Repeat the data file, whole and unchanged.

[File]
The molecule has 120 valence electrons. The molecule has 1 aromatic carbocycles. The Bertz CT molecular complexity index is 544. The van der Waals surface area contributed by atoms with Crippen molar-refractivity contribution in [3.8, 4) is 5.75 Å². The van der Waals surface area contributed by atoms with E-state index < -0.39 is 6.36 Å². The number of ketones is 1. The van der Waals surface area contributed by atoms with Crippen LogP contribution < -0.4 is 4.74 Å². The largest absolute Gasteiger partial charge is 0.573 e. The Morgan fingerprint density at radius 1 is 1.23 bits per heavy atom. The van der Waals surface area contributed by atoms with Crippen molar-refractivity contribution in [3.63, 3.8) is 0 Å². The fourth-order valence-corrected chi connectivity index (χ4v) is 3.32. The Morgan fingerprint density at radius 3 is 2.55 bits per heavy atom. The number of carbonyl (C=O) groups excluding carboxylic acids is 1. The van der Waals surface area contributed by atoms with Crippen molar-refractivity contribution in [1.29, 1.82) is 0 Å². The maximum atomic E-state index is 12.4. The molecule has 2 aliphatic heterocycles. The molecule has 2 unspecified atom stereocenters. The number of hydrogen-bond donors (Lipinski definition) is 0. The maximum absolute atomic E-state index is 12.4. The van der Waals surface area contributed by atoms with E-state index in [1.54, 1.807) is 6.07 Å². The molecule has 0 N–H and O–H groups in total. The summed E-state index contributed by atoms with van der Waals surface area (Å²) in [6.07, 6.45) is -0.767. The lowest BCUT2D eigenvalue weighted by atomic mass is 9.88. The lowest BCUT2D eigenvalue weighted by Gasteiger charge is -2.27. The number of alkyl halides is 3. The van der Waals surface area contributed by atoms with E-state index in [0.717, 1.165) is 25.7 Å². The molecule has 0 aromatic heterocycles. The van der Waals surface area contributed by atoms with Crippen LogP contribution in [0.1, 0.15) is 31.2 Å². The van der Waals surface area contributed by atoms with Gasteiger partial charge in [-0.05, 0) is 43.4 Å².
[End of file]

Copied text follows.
The molecule has 120 valence electrons. The molecule has 1 aromatic carbocycles. The Bertz CT molecular complexity index is 544. The van der Waals surface area contributed by atoms with Crippen molar-refractivity contribution in [3.8, 4) is 5.75 Å². The van der Waals surface area contributed by atoms with E-state index < -0.39 is 6.36 Å². The number of ketones is 1. The van der Waals surface area contributed by atoms with Crippen LogP contribution < -0.4 is 4.74 Å². The largest absolute Gasteiger partial charge is 0.573 e. The Morgan fingerprint density at radius 1 is 1.23 bits per heavy atom. The van der Waals surface area contributed by atoms with Crippen molar-refractivity contribution in [3.63, 3.8) is 0 Å². The fourth-order valence-corrected chi connectivity index (χ4v) is 3.32. The Morgan fingerprint density at radius 3 is 2.55 bits per heavy atom. The number of carbonyl (C=O) groups excluding carboxylic acids is 1. The van der Waals surface area contributed by atoms with Crippen molar-refractivity contribution in [1.29, 1.82) is 0 Å². The maximum atomic E-state index is 12.4. The molecule has 2 aliphatic heterocycles. The molecule has 2 unspecified atom stereocenters. The number of hydrogen-bond donors (Lipinski definition) is 0. The maximum absolute atomic E-state index is 12.4. The van der Waals surface area contributed by atoms with E-state index in [1.54, 1.807) is 6.07 Å². The molecule has 0 N–H and O–H groups in total. The summed E-state index contributed by atoms with van der Waals surface area (Å²) in [6.07, 6.45) is -0.767. The lowest BCUT2D eigenvalue weighted by atomic mass is 9.88. The lowest BCUT2D eigenvalue weighted by Gasteiger charge is -2.27. The number of alkyl halides is 3. The van der Waals surface area contributed by atoms with E-state index in [0.717, 1.165) is 25.7 Å². The molecule has 0 aromatic heterocycles. The van der Waals surface area contributed by atoms with Crippen LogP contribution in [0.1, 0.15) is 31.2 Å². The van der Waals surface area contributed by atoms with Gasteiger partial charge in [-0.05, 0) is 43.4 Å².